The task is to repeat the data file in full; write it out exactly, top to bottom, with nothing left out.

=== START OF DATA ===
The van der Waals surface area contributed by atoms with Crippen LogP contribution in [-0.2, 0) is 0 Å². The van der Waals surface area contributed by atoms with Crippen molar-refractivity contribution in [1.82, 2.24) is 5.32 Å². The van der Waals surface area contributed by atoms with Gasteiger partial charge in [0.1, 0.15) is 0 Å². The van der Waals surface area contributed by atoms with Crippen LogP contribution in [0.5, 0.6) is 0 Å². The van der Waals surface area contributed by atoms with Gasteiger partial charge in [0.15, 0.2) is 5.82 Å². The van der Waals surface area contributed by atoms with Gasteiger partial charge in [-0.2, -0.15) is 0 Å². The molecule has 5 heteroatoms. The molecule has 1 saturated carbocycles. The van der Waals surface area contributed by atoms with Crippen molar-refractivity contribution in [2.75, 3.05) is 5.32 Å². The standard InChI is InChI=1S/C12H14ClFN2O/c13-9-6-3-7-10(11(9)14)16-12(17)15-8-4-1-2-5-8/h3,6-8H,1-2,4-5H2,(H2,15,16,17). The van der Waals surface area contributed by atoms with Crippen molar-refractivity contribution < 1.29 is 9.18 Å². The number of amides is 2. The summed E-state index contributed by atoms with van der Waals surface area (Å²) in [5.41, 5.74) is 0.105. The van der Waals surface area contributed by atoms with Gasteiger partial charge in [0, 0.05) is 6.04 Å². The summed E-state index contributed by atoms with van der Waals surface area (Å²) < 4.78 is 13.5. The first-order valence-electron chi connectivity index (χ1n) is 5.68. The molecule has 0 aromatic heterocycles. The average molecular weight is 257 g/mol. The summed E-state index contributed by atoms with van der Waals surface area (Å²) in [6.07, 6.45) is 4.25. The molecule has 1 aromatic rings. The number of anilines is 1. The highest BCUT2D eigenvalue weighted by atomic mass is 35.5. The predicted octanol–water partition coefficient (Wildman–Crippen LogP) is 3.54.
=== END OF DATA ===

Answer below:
The van der Waals surface area contributed by atoms with Crippen LogP contribution in [-0.2, 0) is 0 Å². The van der Waals surface area contributed by atoms with Crippen molar-refractivity contribution in [1.82, 2.24) is 5.32 Å². The van der Waals surface area contributed by atoms with Gasteiger partial charge in [0.1, 0.15) is 0 Å². The van der Waals surface area contributed by atoms with Crippen LogP contribution in [0.5, 0.6) is 0 Å². The van der Waals surface area contributed by atoms with Gasteiger partial charge in [0.15, 0.2) is 5.82 Å². The van der Waals surface area contributed by atoms with Gasteiger partial charge in [-0.2, -0.15) is 0 Å². The molecule has 5 heteroatoms. The molecule has 1 saturated carbocycles. The van der Waals surface area contributed by atoms with Crippen molar-refractivity contribution in [2.75, 3.05) is 5.32 Å². The standard InChI is InChI=1S/C12H14ClFN2O/c13-9-6-3-7-10(11(9)14)16-12(17)15-8-4-1-2-5-8/h3,6-8H,1-2,4-5H2,(H2,15,16,17). The van der Waals surface area contributed by atoms with Crippen molar-refractivity contribution < 1.29 is 9.18 Å². The number of amides is 2. The summed E-state index contributed by atoms with van der Waals surface area (Å²) in [5.41, 5.74) is 0.105. The van der Waals surface area contributed by atoms with Gasteiger partial charge in [0, 0.05) is 6.04 Å². The summed E-state index contributed by atoms with van der Waals surface area (Å²) < 4.78 is 13.5. The first-order valence-electron chi connectivity index (χ1n) is 5.68. The molecule has 0 aromatic heterocycles. The average molecular weight is 257 g/mol. The summed E-state index contributed by atoms with van der Waals surface area (Å²) in [6.07, 6.45) is 4.25. The molecule has 1 aromatic rings. The number of anilines is 1. The highest BCUT2D eigenvalue weighted by atomic mass is 35.5. The predicted octanol–water partition coefficient (Wildman–Crippen LogP) is 3.54.